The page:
Forcing Net Contradiction in c5 => r1c2<>9

r1c2=9 r1c5<>9 r1c2=9 r1c6<>9 r1c6=6 (r1c7<>6 r1c7=3 r4c7<>3) r6c6<>6 r6c8=6 r4c7<>6 r4c7=9 r4c5<>9 r1c2=9 (r3c3<>9) r1c6<>9 r1c6=6 (r1c7<>6 r1c7=3 r4c7<>3) r6c6<>6 r6c8=6 r4c7<>6 r4c7=9 r4c3<>9 r9c3=9 r9c5<>

Forcing Net Verity => r6c8=6

r2c8=6 (r2c8<>8 r8c8=8 r8c2<>8) (r1c9<>6) r2c9<>6 r9c9=6 (r8c7<>6) (r9c7<>6) r9c5<>6 r9c5=9 r9c7<>9 r9c7=1 r8c7<>1 r8c7=9 r8c2<>9 r8c2=2 r8c6<>2 r6c6=2 r6c6<>6 r6c8=6

r4c8=6 (r4c8<>3 r4c7=3 r1c7<>3 r1c9=3 r1c9<>6) (r4c8<>3 r4c7=3 r1c7<>3) r6c8<>6 r6c6=6 r1c6<>6 r1c6=9 r1c7<>9 r1c7=6 (r1c5<>6) r2c9<>6 r9c9=6 r9c5<>6 r4c5=6 r6c6<>6 r6c8=6

r6c8=6 r6c8=6

r8c8=6 (r9c9<>6 r9c5=6 r9c5<>9) (r8c8<>8 r2c8=8 r2c8<>9) r6c8<>6 r6c6=6 (r4c5<>6) r1c6<>6 r1c6=9 (r1c5<>9 r4c5=9 r4c2<>9 r9c2=9 r9c1<>9) (r1c5<>9 r4c5=9 r4c2<>9 r9c2=9 r7c1<>9) (r1c5<>9 r4c5=9 r5c4<>9) r2c4<>9 r2c9=9 (r7c9<>9) r5c9<>9 r5c1=9 r6c1<>9 r6c1=2 (r9c1<>2 r9c2=2 r9c2<>9) r7c1<>2 r7c1=1 r9c1<>1 r9c7=1 r9c7<>9 r9c9=9 (r9c9<>8 r8c8=8 r8c8<>6 r8c7=6 r4c7<>6) r5c9<>9 r5c9=2 r7c9<>2 r7c9=3 r1c9<>3 r1c7=3 r4c7<>3 r4c8=3 r4c8<>6 r4c4=6 r6c6<>6 r6c8=6

Love that last one - obvious when you think about it

Leren

- Leren
**Posts:**3083**Joined:**03 June 2012

Leren wrote:Andrew's solver has Kraken style forcing chain moves but not complex network varieties. Here are a few from the Hodoku solution.

But if you turn on "Allow ALS in chains" then Hodoku doesn't need any nets for this puzzle. Since Andrew's solver can handle ALSs in its "AICs" (nice loops really) and forcing chains, shouldn't it be able to solve this in theory? I'm guessing the problem is in the implementation and not in the technique-set per se.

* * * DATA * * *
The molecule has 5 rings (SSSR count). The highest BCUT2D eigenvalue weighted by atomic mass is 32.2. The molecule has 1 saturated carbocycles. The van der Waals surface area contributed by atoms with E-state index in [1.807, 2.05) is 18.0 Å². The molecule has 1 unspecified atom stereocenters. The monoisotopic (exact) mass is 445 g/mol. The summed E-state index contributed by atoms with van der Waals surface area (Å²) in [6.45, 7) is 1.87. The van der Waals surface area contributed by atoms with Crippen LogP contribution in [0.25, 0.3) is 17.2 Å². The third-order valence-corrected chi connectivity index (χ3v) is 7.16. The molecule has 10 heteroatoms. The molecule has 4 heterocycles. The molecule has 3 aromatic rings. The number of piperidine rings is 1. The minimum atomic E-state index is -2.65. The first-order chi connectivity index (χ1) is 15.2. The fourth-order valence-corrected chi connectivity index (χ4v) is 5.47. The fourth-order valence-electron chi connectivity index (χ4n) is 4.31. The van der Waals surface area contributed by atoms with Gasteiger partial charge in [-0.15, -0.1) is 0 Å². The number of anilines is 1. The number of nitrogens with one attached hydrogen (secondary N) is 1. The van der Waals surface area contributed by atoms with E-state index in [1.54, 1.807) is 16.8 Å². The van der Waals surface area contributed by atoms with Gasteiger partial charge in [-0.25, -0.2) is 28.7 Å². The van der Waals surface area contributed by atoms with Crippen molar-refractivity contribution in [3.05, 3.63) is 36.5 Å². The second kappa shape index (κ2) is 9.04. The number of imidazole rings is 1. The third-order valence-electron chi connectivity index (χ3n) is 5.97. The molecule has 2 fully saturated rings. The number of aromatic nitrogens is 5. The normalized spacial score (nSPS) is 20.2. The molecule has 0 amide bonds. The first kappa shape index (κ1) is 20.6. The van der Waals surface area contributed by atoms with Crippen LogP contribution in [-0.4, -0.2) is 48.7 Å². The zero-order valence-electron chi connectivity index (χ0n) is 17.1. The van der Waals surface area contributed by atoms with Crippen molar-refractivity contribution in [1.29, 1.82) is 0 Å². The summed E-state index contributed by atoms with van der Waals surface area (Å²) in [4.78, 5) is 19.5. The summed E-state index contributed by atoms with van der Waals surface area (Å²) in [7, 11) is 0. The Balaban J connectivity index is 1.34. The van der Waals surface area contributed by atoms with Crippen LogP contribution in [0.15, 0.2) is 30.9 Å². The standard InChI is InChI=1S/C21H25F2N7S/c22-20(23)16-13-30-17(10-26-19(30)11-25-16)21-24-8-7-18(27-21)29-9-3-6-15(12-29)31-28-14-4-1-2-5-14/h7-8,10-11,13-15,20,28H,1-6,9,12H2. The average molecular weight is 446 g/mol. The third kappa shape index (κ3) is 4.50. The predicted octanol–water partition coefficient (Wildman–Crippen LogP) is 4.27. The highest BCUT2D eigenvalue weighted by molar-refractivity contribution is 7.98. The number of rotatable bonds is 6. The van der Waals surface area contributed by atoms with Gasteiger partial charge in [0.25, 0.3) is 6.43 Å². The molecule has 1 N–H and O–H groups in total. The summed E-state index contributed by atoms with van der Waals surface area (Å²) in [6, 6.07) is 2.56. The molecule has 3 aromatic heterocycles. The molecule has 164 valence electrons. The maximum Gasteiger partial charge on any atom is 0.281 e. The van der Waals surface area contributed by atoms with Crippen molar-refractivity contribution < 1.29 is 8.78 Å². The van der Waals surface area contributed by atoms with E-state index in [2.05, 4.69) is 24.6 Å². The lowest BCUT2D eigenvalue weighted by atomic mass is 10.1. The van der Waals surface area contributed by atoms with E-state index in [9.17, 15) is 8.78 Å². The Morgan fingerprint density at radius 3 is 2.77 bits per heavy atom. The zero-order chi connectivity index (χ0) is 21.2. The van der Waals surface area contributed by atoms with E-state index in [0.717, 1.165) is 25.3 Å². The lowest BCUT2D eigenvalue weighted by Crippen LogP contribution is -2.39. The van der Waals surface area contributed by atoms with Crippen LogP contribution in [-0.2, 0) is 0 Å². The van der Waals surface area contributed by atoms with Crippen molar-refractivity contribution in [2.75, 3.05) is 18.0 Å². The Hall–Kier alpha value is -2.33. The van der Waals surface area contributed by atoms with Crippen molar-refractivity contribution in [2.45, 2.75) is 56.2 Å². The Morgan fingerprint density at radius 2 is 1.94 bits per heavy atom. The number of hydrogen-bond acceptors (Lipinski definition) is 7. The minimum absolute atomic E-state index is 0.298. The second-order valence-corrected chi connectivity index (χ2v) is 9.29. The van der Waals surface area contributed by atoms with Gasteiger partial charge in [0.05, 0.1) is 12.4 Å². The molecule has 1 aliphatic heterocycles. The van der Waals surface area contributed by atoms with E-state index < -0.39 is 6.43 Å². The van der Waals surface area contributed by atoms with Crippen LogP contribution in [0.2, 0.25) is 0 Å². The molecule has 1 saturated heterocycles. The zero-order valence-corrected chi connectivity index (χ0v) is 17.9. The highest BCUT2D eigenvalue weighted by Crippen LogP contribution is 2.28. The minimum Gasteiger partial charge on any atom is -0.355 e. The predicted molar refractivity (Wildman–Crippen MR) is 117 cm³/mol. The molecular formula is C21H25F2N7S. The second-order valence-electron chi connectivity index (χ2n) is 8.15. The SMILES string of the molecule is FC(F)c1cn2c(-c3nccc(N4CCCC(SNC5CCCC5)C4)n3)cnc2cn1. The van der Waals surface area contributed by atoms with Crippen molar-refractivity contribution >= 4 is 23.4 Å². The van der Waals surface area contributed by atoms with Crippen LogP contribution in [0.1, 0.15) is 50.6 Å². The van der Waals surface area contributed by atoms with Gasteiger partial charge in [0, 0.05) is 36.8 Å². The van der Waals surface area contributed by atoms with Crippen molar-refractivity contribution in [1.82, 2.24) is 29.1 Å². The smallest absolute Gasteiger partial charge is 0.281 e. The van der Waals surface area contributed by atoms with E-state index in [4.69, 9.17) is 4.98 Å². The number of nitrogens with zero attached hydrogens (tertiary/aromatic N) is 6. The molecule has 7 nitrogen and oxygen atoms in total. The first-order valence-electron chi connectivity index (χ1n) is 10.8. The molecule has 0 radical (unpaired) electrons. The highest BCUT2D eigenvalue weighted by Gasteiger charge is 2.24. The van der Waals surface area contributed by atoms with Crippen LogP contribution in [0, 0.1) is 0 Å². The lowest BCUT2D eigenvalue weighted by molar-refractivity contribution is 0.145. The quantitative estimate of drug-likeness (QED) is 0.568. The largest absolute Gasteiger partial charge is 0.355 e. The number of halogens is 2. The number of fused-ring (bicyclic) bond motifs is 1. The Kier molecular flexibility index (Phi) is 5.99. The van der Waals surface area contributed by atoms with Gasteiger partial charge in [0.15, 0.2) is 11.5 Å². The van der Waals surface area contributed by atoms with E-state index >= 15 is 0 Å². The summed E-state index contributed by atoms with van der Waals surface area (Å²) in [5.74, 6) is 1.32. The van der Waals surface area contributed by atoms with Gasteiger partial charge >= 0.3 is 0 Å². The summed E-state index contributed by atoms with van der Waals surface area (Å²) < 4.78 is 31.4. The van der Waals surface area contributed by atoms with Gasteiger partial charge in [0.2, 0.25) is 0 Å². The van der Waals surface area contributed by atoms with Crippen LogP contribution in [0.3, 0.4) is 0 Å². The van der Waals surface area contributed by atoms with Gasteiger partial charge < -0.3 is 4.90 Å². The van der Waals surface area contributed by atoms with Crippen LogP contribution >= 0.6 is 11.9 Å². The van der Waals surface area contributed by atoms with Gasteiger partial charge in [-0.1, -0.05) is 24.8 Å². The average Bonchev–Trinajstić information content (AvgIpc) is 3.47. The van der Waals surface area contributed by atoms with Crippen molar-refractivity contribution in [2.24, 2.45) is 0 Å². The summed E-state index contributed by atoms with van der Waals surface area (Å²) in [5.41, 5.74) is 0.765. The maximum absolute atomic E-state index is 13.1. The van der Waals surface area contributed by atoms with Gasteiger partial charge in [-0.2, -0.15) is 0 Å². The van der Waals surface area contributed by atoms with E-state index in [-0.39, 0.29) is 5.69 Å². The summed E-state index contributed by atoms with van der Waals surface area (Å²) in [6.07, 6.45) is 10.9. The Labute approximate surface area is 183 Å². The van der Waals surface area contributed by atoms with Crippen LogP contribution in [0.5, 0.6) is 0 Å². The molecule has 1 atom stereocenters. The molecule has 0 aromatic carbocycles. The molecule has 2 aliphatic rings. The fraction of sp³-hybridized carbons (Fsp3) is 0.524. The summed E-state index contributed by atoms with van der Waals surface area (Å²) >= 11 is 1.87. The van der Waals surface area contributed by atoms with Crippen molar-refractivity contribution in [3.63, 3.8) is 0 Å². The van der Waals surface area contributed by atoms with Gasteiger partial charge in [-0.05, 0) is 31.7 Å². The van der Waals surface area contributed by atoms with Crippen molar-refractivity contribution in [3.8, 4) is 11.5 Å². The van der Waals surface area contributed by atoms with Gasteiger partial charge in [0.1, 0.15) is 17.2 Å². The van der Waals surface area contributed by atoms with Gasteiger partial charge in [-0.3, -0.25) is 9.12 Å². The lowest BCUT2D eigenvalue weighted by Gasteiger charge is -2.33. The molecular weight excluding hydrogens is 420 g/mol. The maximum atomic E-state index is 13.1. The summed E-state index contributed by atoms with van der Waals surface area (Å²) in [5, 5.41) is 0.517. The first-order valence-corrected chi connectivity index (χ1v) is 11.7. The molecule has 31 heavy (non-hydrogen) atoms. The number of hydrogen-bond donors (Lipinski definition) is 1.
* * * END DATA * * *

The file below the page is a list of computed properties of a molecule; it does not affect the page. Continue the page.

PS. What kind of Hodoku settings did you use to get those Forcing Net examples? I only got one when I turned off the "Allow ALS in chains", and more if I turned off all ALS moves, but not exactly the same ones you showed.

PPS. Does anyone know how Hodoku decides whether to show the Contradiction or the Verity type of a forcing chain/net? If I understand correctly, those types are aliases for Nishios and Krakens. Either can be used to prove both eliminations and placements, so that's not a definite divider. It's a bit confusing when both types are unnecessarily mixed in the same solution. As they're (always or just mostly?) interchangeable, I'd like Hodoku to show only one or the other type for all forcing chains/nets in the same solution, or at least be able see their counterparts easily when applicable. Mostly I'd like it to show verities (Krakens) rather than contradictions (Nishios) when possible, but the default seems to be the other way around. (The way it outputs those chains/nets in text format is horrible anyway, but fortunately the graphics help.)

The second part to that question is when if ever is it not possible to turn a contradiction into a verity? The Hodoku documentation says it's always possible in the other direction: "For every Forcing Chain Verity a complementary Forcing Chain Contradiction exists." It doesn't say it always works the other way around, though.

- SpAce